WASHINGTON — On May 6, 2010, a large mutual fund trader initiated an order to sell more than $4 billion of E-Mini S&P futures contracts in 20 minutes. The sudden imbalance created a rush to sell, leading investors to trade about two billion shares between 2:40 p.m. and 3 p.m. This event, known as the Flash Crash, wiped out 9.2 percent of the Dow Jones Industrial Average’s value, with most of the slide taking place in five minutes.

“It was the kind of thing where if you went to the bathroom, you missed it,” said James Angel, associate professor at Georgetown University in Washington.

While the Dow recovered to end the day down only 3.2 percent, many demanded a tightening of the measures used to halt trading during a panic. They’re called circuit breakers.

In theory, market-wide circuit breakers are designed to alleviate the type of event that rattled Wall Street in 2010.

These precautions, much like those that were triggered twice two weeks ago in the Chinese market, exist to pause trading at the point that a stock market index starts to dramatically dip.

However, no market-wide breakers were tripped on the day of the Flash Crash, and these measures have in fact only been triggered once, in 1997. Furthermore, many experts question their ability to control volatility at all, and some warn that they could do harm in a market downturn.

While the SEC has been quiet on market-wide restrictions recently, the market drops that kicked off 2016, along with uncertainty in China’s market and low oil prices, suggest there will be opportunities for high volatility to play into this year’s trading.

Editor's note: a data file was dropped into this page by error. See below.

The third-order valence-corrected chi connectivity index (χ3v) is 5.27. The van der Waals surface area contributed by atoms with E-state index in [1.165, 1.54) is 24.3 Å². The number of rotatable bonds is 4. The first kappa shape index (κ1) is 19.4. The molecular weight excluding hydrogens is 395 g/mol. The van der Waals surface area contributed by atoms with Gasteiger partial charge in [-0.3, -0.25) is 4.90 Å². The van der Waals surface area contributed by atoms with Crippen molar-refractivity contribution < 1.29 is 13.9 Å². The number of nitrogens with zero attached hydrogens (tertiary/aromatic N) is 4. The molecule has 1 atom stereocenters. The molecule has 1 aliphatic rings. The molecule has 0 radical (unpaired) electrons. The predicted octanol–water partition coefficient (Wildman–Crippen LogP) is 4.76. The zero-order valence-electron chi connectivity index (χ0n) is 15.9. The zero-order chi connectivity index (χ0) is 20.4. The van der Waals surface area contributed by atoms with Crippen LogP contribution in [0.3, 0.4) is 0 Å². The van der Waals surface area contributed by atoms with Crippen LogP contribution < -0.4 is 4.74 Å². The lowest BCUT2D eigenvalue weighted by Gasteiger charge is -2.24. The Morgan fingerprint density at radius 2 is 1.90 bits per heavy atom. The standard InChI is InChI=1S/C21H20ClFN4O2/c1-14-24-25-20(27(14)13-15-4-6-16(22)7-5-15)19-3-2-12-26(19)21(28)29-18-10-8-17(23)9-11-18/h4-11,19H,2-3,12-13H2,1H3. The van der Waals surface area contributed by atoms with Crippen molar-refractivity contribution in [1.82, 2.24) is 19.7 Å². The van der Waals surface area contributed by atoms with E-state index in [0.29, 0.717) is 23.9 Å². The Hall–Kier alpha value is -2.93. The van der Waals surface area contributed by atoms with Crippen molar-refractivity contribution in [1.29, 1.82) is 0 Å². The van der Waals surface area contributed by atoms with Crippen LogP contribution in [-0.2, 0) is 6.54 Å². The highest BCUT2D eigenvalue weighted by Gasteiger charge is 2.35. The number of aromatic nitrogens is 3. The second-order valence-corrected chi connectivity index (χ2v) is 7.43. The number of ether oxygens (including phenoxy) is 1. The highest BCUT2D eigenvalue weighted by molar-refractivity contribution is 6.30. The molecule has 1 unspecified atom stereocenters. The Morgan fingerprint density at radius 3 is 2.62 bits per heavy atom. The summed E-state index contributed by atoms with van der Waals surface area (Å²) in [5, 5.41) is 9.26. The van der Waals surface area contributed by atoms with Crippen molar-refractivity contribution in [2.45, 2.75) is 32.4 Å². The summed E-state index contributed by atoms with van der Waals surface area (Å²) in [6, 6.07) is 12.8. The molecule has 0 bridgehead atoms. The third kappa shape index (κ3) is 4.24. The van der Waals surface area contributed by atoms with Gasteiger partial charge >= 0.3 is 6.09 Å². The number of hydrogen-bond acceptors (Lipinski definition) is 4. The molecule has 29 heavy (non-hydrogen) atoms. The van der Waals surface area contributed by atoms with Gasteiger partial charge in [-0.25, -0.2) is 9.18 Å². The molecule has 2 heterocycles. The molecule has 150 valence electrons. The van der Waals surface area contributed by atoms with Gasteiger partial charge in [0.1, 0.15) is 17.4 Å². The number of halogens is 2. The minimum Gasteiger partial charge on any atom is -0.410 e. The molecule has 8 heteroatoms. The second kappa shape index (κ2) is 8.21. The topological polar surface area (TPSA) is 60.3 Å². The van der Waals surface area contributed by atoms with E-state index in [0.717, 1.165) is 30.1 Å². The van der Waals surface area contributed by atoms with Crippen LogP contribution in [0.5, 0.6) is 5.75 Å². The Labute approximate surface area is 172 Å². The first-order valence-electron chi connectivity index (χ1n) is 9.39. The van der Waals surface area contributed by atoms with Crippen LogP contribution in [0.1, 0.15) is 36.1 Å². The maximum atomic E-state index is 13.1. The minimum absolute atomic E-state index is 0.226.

U.S. markets have three levels of circuit breakers. If the S&P 500 goes down more than 7 percent from its previous closing value, trading halts for 15 minutes. The same thing happens at a 12 percent drop, and after 20 percent, trading halts for the day. The rationale behind these measures is that a pause prevents panic and gives traders time to assess the situation.

“Hopefully everyone can just take a break and it won’t keep going down,” said Norbert Michel, financial regulations research fellow at the Heritage Foundation. “It’s trying to head off a massive quick crash.”

However, many experts argue that circuit breakers can also interfere with the normal workings of the market. According to Professor Angel, market pauses can become self-fulfilling prophecies, driving trades down in anticipation of the market closing.

This phenomenon, known as a magnet effect, occurs when traders get nervous about getting locked out of trading. And while studies have not conclusively shown that such an effect exists in securities trading, Weifeng Zhong, research fellow at the American Enterprise Institute, said it’s what drove markets down in China last week.

In addition, a 1998 SEC report acknowledged that a magnet effect may have driven trading down toward breakers in October 1997, when the Dow dropped over 550 points and triggered market-wide halts for the first and only time. China’s government has since suspended its circuit breakers, just four days after they were implemented.

Experts also express concern that these measures prevent the market from signaling information. Jessica Wachter, professor of finance at The Wharton School, said limiting trading prevents news from informing market value, which diminishes the trustworthiness of the system. If the market can’t bottom out naturally, Wachter argues, then prices are suspended at higher values than they should be, misinforming investors while also preventing them from trading.